It’s easy for sales teams to focus on small businesses. There are plenty to pitch and they are much less intimidating to approach than large enterprises. Even experienced sales staffs can fall into this trap. What’s more, team members are nervous about giving up their smaller clients and the revenue that these customers add to their book of business.
They’re hesitant to change the sales strategies that they have successfully used for so long.
However, if you really want your sales team to thrive, you need to give up these fears. Moving your B2B sales process upmarket and focusing on enterprise accounts has a variety of important advantages for your company.
1. Increased revenue
Think about the Pareto Principle. When applied to business, it states that 80 percent of your revenue comes from only 20 percent of your customers. Therefore, if you focus your efforts on your key accounts, you’ll see how quickly your revenue will grow. Your average revenue per account will skyrocket, since it is not being brought down by high-energy, low-growth clients.
This revenue growth will occur for several reasons. Most enterprise clients provide a regular stream of revenue throughout the fiscal year, depending on your business model. If you make the time to focus on the larger accounts, though, you will have more success in upselling and finding key growth opportunities among those big customers. Because you’ll be providing a higher level of service, you will be able to charge a premium and increase your margins.
2. Expanded networking opportunities
Larger accounts have more employees, meaning more contacts your sales team can connect with. This offers your team a great deal of stability. These accounts are no longer vulnerable to being lost simply because one person changes positions or leaves the company.
Another benefit of having a variety of potential contacts in an organization is that it makes them easier to prospect. If there is only a single key contact and that individual is not receptive to your sales pitch, your sales team will be dead in the water. With multiple contacts, however, your team will have a variety of ways to break into an account.
3. Highly sought-after references
Referrals are one of the most important ways to drive revenue. A recent study found that 71 percent of companies surveyed that had implemented a referral program had relatively high conversion rates. Similar studies have shown that customer referrals are among the highest-quality leads a sales team can generate.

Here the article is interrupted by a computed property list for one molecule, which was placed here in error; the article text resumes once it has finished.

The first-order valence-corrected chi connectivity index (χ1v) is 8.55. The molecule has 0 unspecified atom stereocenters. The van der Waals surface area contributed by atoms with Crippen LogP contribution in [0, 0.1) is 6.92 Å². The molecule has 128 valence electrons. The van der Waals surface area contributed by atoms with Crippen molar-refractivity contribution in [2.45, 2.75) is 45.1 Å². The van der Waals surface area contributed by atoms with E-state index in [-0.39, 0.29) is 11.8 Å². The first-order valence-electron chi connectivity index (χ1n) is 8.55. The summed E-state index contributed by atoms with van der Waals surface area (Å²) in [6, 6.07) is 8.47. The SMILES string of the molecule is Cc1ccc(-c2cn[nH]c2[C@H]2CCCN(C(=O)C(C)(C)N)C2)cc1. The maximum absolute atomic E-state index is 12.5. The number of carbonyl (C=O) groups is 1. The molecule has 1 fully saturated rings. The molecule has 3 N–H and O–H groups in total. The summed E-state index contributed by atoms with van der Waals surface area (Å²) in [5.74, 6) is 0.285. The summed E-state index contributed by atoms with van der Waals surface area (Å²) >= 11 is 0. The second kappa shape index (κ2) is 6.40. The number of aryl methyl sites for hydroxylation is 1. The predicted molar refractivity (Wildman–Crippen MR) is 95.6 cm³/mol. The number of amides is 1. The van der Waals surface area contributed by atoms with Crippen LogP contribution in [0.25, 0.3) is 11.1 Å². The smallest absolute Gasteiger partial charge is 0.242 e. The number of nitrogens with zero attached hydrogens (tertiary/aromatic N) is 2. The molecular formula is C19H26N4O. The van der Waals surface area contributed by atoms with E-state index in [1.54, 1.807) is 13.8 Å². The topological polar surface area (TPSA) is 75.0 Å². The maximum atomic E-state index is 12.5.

In moving your sales process upmarket, you’ll find that you will be targeting far fewer accounts. And, to be successful with a more limited pool of customers, you must provide personal and customized service.
Coincidentally, that is the type of relationship you need to build with prospects and buyers if you want to drive referrals in the first place. As you shift your mindset and sales attitudes to accommodate enterprise customers, you will see a dramatic change in how well those same customers treat you. Consequently, they will reciprocate with referrals to other businesses they know, too.
4. Predictable sales growth
When you take the time to analyze your sales goals, it is much easier to create accurate revenue models with a handful of large accounts than with many smaller ones. Your sales team members will have a highly targeted pipeline and detailed plans for each one of their accounts. This will make it much simpler to forecast than when you are dealing with smaller clients that tend to have more sporadic buying patterns.
5. Full utilization of resources
Chasing small businesses is extremely difficult. There are 28 million of them in the United States alone. Considering how many of them won’t be in the market for your products or services and how many won’t be good fits, you will waste lots of time reaching out to leads that are not worth your time.
Beyond that, going after so many leads does not give your sales and marketing teams the opportunity to optimize their efforts. Pursuing larger accounts, however, will allow your team to take the time to develop a targeted plan for each account. In the end, less time and money will have been wasted chasing and converting each customer.
Source: Business, Property, Jobs